European insurance companies are busy preparing the implementation of the European Solvency 2 Directive. This law increases the degree of governmental control of the already strongly regulated industry.
State interference at present
Britain has one of the least regulated insurance markets in Europe but, despite this and even before Solvency 2, the state is heavily involved in running insurance businesses. Firstly of all, to set up an insurance company, an authorisation from the Financial Services Authority (FSA) is needed. From this moment on, the insurer must use government-approved accounting, reporting and actuarial standards. This means that basic tools of processing financial information are imposed by the political process.
The FSA also decides who can do the most important jobs in an insurance company. It is not the owner or the shareholders who have the final say on who will be the sales, risk or finance director, but a government agency approves individuals to perform such functions.
On top of that, all important meetings in an insurance organisation must be minuted and the FSA can review the minutes, check who said what and question them about it. This stifles internal discussions and challenge process because people are less willing to say what they really think when an FSA auditor can later be questioning them about this.
The regulator also approves every insurer’s principles of customer service. Under the “Treating Customers Fairly” regulation, insurance companies cannot freely change their claims handling processes, call centre procedures or complaints handling. Significant changes to those may require FSA approval.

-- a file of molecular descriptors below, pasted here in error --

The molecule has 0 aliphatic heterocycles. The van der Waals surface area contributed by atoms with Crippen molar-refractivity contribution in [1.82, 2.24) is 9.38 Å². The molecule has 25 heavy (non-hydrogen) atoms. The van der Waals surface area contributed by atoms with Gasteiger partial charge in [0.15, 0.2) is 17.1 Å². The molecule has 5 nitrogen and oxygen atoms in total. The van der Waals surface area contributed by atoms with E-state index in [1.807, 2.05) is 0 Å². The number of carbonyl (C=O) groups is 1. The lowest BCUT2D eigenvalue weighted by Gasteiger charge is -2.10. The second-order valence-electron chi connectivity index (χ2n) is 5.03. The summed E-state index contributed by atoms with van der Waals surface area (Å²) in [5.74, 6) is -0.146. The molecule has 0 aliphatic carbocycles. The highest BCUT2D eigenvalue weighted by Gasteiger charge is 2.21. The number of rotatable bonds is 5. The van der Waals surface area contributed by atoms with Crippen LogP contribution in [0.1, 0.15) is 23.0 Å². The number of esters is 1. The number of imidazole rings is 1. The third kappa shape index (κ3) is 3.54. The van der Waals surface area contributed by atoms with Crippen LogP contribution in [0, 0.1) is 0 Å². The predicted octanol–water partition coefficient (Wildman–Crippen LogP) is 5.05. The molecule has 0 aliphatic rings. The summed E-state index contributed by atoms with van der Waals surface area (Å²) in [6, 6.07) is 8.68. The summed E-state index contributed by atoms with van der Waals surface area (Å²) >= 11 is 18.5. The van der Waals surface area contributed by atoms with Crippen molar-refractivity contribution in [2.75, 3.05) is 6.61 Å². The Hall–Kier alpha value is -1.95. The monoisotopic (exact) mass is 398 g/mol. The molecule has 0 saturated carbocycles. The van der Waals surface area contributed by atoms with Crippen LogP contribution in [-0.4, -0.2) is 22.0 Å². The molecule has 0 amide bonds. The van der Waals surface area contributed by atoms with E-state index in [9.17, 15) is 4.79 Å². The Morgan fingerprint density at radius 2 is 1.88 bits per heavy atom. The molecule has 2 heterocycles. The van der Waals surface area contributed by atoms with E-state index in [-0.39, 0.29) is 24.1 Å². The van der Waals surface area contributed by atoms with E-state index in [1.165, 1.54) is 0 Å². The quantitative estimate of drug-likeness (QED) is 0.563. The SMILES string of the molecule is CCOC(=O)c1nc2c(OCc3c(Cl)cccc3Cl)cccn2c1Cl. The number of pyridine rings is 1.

Pricing of insurance services is at least partly regulated too. The recent decision of the Office of Fair Trading limits the use of some market information for pricing and underwriting. Similarly, the European Court of Justice prohibits (PDF) the use of an important risk factor – gender – in pricing. The Transport Committee Enquiry may well result in additional government interventions.
The FSA also decides how insurance should be distributed. The FSA’s Retail Distribution Review will be a massive change to the way life insurance is distributed in the UK.
As if this was not already too much, in the near future, the FSA wants to regulate the terms and conditions of insurance contracts and be directly involved in product design and development.
State interference under Solvency 2
Solvency 2 comes into force in 2013, but it is already affecting insurance companies today. It introduces new requirements for management data collection and reporting. Even today, although the implementation of Solvency 2 is still in progress, large insurance companies send every day half a dozen e-mails to the FSA with data and information on the strategy, risks, governance and financial results.
Solvency 2 introduces new ”controlled functions” in insurance businesses. Those include (PDF): the actuary, chief risk officer, and a new audit function. As a result the government is increasing its control over the senior management and governance of insurers.
Under Solvency 2 the FSA approves individual insurers’ internal risk management models. These models must then be used in all strategic decisions such as mergers, spin-offs, entering a new market, distribution strategies or investment and reinsurance programs. By deciding which internal models to approve and which to reject, the FSA gains additional influence over all strategic decisions of insurance enterprises.
Private ownership, mixed control
Watching the European insurance regulatory expansion feels like reading Schumpeter’s “Capitalism, Socialism and Democracy” again. The ownership of insurance enterprises remains in private hands but their decision making processes and operations are to a significant extent controlled by the state. With Solvency 2, Europe and the UK take another step towards statism.